But, following Abbott’s latest undermining of Malcolm Turnbull and the government, the normally reserved Cormann branded him sad, self-indulgent and deliberately destructive, and said a speech and interview given by the former PM on Thursday were “designed” to be unhelpful.

    Asked for a response, Abbott asserted: “Look, I’m not in the business of taking potshots at my colleagues.”

    It was said without a blush. With not the slightest sign of discomfort. If nothing else, you have to admire his chutzpah.

    Cormann had been telling friends privately for a while that he was losing patience with Abbott’s antics. Now, very publicly, he has said, in effect: “Shut up or rack off!”

    Quite a few erstwhile Abbott supporters feel the same way.

    But there is a view Abbott was playing to another audience.

    “It was a pitch to the Right-wing commentariat,” says a prominent Liberal MP. “It’s about having a cheer squad. People who’ll make a noise.”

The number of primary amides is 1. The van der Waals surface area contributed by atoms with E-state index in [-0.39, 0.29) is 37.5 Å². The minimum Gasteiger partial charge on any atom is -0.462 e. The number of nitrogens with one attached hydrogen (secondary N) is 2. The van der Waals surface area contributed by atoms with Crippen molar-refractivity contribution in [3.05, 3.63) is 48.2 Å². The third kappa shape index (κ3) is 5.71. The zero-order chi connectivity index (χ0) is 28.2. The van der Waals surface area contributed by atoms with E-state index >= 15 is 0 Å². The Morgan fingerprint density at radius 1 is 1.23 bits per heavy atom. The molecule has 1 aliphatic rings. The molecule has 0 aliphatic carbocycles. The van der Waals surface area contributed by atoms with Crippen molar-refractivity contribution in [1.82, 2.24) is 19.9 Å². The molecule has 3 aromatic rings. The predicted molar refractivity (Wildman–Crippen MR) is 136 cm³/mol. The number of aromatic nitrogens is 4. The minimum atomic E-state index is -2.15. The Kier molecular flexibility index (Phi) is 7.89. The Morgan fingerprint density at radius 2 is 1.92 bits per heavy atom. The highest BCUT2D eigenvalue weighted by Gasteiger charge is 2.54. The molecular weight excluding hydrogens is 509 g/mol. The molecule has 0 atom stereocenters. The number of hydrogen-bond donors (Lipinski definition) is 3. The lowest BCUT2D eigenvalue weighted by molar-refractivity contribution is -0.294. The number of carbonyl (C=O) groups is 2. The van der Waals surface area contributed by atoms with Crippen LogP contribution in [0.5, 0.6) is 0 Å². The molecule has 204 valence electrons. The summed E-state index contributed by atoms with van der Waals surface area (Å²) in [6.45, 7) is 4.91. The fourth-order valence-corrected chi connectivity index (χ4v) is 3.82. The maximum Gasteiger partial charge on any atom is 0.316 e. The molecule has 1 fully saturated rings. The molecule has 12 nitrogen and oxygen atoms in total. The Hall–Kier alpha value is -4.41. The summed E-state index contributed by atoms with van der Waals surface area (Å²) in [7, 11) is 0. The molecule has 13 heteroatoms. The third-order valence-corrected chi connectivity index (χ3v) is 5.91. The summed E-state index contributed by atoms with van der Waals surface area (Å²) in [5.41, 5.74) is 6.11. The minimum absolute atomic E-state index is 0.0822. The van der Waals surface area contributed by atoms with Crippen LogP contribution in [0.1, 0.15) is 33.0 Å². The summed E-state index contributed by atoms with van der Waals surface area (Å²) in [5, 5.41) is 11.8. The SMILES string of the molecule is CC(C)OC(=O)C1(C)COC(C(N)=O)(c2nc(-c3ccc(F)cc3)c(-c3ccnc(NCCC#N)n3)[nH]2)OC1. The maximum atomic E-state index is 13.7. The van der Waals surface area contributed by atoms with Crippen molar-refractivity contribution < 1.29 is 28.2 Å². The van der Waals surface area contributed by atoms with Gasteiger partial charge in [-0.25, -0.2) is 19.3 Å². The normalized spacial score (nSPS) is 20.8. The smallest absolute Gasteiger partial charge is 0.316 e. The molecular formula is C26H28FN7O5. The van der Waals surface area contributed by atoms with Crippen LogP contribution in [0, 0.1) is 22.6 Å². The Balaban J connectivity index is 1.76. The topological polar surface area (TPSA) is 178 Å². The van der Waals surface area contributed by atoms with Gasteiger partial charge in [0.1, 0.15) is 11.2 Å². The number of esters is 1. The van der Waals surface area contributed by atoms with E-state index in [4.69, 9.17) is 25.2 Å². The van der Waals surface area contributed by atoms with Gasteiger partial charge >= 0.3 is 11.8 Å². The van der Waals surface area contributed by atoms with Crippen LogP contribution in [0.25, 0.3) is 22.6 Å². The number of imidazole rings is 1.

That aligns with a theory that, with Immigration Minister Peter Dutton emerging as the most likely future conservative candidate for the Liberal leadership, Abbott is worried about being eclipsed.

    Even with Abbott shooting himself in the foot, though, Turnbull is very nervous.

    That was shown just over a week ago when news stories emerged suggesting the upcoming Budget could include a reduction in the capital gains tax discount for property investors.

    Abbott saw an opportunity to make trouble and warned that a Coalition Government should not stand for tax increases.